Court of human rights has done disservice to unborn
The Irish Times, 24th March 2007
The diversity of values across Europe on the question of abortion ought to be respected, writes William Binchy.
The recent decision of the Chamber Court of the European Court of Human Rights in Tysiac v Poland is a source of concern to those who would wish the court to give full protection to the human rights of human beings at all stages in their lives. A different, but important, concern that it raises is its failure to respect the diversity of values throughout Europe on this question.
The court is not in an easy political situation. If it holds that every human life is worthy of equal protection, regardless of the age or strength or physical or mental capacity of the human being involved, it will run into political conflict with very many European countries whose culture is at variance with this value.
If, on the other hand, it treats some lives as less worthy of protection than others and their right to life as being subject to the right to choose of others, it will force countries who regard all human lives as being of equal worth and dignity to contradict that value in their legal system under pain of being found in violation of the European convention.
In the face of this dilemma, the court until now has largely adopted a neutral stance, taking no definitive position on the right to life of unborn children under the convention and leaving it to the states to fashion their legal policy in accordance with their values rather than those of the court.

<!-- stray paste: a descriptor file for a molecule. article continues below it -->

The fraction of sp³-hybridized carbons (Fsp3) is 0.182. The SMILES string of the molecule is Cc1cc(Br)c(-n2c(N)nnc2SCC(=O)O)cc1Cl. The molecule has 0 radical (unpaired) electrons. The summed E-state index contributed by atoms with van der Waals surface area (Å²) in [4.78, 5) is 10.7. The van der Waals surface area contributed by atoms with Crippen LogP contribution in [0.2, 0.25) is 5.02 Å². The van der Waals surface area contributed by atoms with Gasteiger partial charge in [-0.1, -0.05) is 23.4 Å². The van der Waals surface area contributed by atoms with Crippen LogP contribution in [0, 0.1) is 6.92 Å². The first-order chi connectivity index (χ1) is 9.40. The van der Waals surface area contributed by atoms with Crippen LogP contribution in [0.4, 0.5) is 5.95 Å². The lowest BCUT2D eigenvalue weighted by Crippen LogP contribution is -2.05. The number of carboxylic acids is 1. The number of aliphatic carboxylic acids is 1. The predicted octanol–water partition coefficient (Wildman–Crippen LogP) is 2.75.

The Tysiac decision represents a radical shift in the court's approach. The court has entered the debate, in substance though not formally, in a way that reduces protection for unborn children. Under Polish law, abortion is an offence unless carried out in accordance with legislation of 1993, which authorises abortions carried out for a number of specified grounds, including endangerment of the mother's life or health. A certificate of a physician other than the one carrying out the abortion is required, save in cases involving a direct threat to the mother's life. The pregnant woman does not herself incur criminal liability for an abortion carried out in contravention of the 1993 Act.
Ms Tysiac's complaint, to which the court adhered, was that the failure by Polish law to provide a procedural framework to cover a situation where a woman disagreed with the views of medical experts that a condition warranting an abortion did not exist constituted a violation of her right to private life under Article 8 of the convention.
The court (by a six to one majority) stated that it noted that "the legal prohibition on abortion, taken together with the risk of their incurring criminal responsibility under . . . the Criminal Code, can well have a chilling effect on doctors when deciding whether the requirements of legal abortion are met in an individual case. The provisions regulating the availability of lawful abortion should be formulated in such a way as to alleviate this effect. Once the legislature decides to allow abortion, it must not structure its legal framework in a way which would limit real possibilities to obtain it."